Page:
It Is Good To Be Bound To An External Standard
Today’s Old Testament reading confronts us with one of the most bitter conflicts between the Church and the world we inhabit. For us, the 10 Commandments are a sign of God’s love, of goodness, beauty and truth. For us also they are in fact commandments of God, not a consensus opinion, not refined thoughts, not a product of legislative compromise, not even an expression of mankind’s highest sentiments. They are the commands of God; they do not come from us.
So we are at odds with much of the modern world simply in thinking that God can communicate with us. But that’s only a small part of the difference. We believe that this Law of God is good for us, that it is good to be bound to an external standard, and that we need it.
That places us at odds with the contemporary world because one of its dominant myths is that we should be controlled by nothing outside the imperial self, that I alone have the right to determine what is right for me, that I can even have my own personal truth. In a word: no one can tell me what to do.
Now, there is something right in that – although the idea is badly distorted. Individual liberty in those things that should be free is a great value, and the compulsion of conscience, so common throughout history, is a great evil. And the uniqueness and value and contributions of every individual are something the Church vigorously affirms. Every saint is unique.
But contra the myth of absolute personal independence no sane person can think that there should be no external controls on our behavior, that we should be free to drive as fast as we like or to refuse the very idea of taxation or that some things are not crimes that should be punished by law.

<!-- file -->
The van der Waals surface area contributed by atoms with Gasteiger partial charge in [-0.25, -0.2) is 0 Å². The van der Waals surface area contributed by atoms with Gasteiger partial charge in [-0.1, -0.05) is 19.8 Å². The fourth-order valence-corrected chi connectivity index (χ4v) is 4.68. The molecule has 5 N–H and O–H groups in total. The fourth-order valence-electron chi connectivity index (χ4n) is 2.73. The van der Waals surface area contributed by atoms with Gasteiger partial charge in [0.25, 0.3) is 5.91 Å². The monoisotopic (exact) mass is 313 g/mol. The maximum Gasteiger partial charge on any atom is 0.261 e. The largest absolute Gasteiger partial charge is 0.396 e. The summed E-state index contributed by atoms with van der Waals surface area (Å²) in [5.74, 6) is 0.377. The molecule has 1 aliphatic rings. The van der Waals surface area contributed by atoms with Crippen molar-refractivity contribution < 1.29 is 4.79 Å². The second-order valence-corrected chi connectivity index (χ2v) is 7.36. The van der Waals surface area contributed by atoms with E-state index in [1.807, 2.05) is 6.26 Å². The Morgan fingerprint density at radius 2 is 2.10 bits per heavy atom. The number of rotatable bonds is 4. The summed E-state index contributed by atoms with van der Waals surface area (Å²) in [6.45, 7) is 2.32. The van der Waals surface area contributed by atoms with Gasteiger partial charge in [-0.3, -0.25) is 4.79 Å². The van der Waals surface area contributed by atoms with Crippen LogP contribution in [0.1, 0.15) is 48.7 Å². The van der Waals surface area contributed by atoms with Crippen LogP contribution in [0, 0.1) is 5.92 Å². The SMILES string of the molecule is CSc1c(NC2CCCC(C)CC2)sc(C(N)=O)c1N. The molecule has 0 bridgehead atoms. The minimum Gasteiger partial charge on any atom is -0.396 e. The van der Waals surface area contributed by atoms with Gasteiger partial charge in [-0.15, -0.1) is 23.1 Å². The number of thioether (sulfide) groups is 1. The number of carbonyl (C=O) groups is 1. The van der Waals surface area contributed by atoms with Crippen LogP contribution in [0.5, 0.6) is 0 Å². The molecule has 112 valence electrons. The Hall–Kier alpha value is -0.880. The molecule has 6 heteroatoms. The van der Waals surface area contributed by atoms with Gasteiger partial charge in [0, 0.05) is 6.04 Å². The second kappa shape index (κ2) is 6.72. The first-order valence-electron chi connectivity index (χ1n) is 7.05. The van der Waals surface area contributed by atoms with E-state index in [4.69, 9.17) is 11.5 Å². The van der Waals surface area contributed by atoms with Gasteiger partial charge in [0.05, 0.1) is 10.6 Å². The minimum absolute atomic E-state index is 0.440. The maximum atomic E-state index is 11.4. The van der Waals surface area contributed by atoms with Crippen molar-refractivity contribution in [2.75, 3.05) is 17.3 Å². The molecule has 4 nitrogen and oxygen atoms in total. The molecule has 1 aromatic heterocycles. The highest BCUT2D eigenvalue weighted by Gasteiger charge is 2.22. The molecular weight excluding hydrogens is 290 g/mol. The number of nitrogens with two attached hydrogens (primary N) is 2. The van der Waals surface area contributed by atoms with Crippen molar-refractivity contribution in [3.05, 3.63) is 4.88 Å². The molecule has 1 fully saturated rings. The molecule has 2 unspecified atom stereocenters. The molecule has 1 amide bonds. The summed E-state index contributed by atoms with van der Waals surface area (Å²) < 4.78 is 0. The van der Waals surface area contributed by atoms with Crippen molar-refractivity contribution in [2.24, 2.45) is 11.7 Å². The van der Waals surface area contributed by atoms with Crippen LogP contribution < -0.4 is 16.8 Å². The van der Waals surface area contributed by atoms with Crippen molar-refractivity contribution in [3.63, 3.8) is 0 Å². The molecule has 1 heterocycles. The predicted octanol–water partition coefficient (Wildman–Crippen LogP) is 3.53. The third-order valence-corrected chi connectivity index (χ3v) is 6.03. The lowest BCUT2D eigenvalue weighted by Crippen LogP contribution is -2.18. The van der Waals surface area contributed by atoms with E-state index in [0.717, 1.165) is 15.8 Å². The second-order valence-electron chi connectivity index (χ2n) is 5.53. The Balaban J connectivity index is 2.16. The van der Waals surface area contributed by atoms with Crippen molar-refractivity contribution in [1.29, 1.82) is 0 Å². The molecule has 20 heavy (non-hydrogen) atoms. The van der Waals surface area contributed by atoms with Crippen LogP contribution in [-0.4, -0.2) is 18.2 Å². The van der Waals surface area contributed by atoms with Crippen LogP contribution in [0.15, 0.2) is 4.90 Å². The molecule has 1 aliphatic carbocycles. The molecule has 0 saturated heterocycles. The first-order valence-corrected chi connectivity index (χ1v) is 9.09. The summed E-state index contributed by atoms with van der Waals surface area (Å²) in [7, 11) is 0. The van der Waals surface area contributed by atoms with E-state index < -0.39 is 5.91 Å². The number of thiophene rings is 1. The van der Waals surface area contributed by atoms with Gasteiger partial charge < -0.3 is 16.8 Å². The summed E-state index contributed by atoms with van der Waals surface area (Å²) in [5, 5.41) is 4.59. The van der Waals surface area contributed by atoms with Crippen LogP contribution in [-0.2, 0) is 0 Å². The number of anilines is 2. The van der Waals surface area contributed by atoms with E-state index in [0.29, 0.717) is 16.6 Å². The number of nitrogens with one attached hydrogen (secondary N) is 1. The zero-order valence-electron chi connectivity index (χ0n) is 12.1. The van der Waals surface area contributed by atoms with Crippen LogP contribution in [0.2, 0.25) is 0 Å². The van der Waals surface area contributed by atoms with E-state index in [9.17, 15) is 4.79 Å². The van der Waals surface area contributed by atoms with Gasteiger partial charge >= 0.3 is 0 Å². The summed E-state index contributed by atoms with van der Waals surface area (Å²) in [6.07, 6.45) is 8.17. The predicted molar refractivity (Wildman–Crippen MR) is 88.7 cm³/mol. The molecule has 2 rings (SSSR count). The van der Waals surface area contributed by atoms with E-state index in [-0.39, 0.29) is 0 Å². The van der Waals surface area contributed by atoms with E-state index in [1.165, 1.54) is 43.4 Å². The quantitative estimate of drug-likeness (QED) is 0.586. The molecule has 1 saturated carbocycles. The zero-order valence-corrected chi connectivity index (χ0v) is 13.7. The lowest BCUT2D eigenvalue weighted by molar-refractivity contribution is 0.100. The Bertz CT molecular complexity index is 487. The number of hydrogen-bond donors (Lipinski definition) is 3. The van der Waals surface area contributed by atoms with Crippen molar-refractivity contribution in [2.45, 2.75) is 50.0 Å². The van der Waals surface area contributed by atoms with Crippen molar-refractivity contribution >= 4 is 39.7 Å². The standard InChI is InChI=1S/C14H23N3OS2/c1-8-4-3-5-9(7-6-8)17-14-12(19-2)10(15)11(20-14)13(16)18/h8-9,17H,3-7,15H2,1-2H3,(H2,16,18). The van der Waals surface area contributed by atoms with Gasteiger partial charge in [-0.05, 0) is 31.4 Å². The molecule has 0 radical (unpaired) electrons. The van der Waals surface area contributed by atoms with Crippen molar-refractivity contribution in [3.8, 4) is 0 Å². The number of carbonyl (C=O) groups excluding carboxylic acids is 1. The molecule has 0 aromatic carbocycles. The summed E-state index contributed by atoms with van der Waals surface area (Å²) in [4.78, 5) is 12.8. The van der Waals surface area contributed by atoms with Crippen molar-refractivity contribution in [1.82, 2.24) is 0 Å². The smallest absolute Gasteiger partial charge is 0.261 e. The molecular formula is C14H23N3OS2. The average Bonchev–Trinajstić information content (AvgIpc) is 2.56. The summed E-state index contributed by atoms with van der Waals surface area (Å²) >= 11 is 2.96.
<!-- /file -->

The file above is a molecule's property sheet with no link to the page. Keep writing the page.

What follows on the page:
Still, the myth abides that no one should tell me what to do. And for many the assertion that God gives commandments is itself reason to deny the existence of God, since he might tell me what to do.
Our response is not to get into a shouting match with our opponents about these ideas but rather to immerse ourselves deeper into the truth and wonder of the commandments of God.
Remember: Moses delivers them to a newly freed people. They had been slaves in Egypt and have escaped into the desert. That had its own perils certainly, but they were free. The commandments, then, are delivered to a freed people so that they can shape, enjoy and live up to the freedom they have received. So it is that in giving the commandments God identifies himself: “I am the Lord, your God, who brought you out of the land of Egypt, that place of slavery.”
Then, and only then, does he utter the first and most basic of all the commandments: You shall have no other gods.
The commandments, we are thus reminded, are the gift of a good God, who has freed his people from slavery. We as Christians connect our freedom from sin and death to Israel’s liberation from slavery. Our Passover, our Easter, celebrates liberation from sin and death, as the Jewish Passover observance celebrates freedom from slavery in Egypt. We hold to the Commandments of Israel for the same reason the Jews do: God has freed us to be his own.
And because we have been given true freedom from God, the freedom to love and to serve and to strive to be saints, we do not see God’s commandments as restrictive or dictatorial. We see them as the way of life and light.
Or to use a somewhat simplistic example, the Commandments are like the rules in a sport. They make it possible to play the game. A baseball or football game with no rules would make no sense. It would just be chaos. That frankly and painfully is why so many lives these days make no sense – they are lived without any governing reality. The Commandments, then, are rules that direct life along the paths that it should take.